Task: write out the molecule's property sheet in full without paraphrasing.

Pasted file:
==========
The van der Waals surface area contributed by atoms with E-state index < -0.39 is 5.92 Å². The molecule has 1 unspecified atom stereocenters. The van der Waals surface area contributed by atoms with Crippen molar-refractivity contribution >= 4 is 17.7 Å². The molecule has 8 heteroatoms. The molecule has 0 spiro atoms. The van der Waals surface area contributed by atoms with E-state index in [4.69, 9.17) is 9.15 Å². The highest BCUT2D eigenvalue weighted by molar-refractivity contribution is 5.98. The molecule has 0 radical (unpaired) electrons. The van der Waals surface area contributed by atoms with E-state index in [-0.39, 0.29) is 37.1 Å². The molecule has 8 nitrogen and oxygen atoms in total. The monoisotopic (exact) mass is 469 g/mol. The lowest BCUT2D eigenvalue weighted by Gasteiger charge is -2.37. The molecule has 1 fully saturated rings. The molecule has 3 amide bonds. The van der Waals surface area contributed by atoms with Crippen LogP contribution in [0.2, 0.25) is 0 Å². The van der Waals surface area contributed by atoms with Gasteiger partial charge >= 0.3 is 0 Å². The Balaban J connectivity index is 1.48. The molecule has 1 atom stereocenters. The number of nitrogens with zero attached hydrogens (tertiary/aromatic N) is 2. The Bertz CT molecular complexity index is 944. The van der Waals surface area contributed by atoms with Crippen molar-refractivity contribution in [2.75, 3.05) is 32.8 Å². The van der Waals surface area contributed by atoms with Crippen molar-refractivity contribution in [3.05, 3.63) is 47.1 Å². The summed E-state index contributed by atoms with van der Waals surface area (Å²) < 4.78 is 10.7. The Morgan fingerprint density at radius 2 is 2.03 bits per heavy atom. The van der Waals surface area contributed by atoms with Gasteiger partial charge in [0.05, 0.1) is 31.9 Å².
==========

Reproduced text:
The van der Waals surface area contributed by atoms with E-state index < -0.39 is 5.92 Å². The molecule has 1 unspecified atom stereocenters. The van der Waals surface area contributed by atoms with Crippen molar-refractivity contribution >= 4 is 17.7 Å². The molecule has 8 heteroatoms. The molecule has 0 spiro atoms. The van der Waals surface area contributed by atoms with E-state index in [4.69, 9.17) is 9.15 Å². The highest BCUT2D eigenvalue weighted by molar-refractivity contribution is 5.98. The molecule has 0 radical (unpaired) electrons. The van der Waals surface area contributed by atoms with E-state index in [-0.39, 0.29) is 37.1 Å². The molecule has 8 nitrogen and oxygen atoms in total. The monoisotopic (exact) mass is 469 g/mol. The lowest BCUT2D eigenvalue weighted by Gasteiger charge is -2.37. The molecule has 1 fully saturated rings. The molecule has 3 amide bonds. The van der Waals surface area contributed by atoms with Crippen LogP contribution in [0.2, 0.25) is 0 Å². The van der Waals surface area contributed by atoms with Gasteiger partial charge >= 0.3 is 0 Å². The Balaban J connectivity index is 1.48. The molecule has 1 atom stereocenters. The number of nitrogens with zero attached hydrogens (tertiary/aromatic N) is 2. The Bertz CT molecular complexity index is 944. The van der Waals surface area contributed by atoms with Crippen molar-refractivity contribution in [2.75, 3.05) is 32.8 Å². The van der Waals surface area contributed by atoms with Crippen molar-refractivity contribution in [3.05, 3.63) is 47.1 Å². The summed E-state index contributed by atoms with van der Waals surface area (Å²) < 4.78 is 10.7. The Morgan fingerprint density at radius 2 is 2.03 bits per heavy atom. The van der Waals surface area contributed by atoms with Gasteiger partial charge in [0.05, 0.1) is 31.9 Å².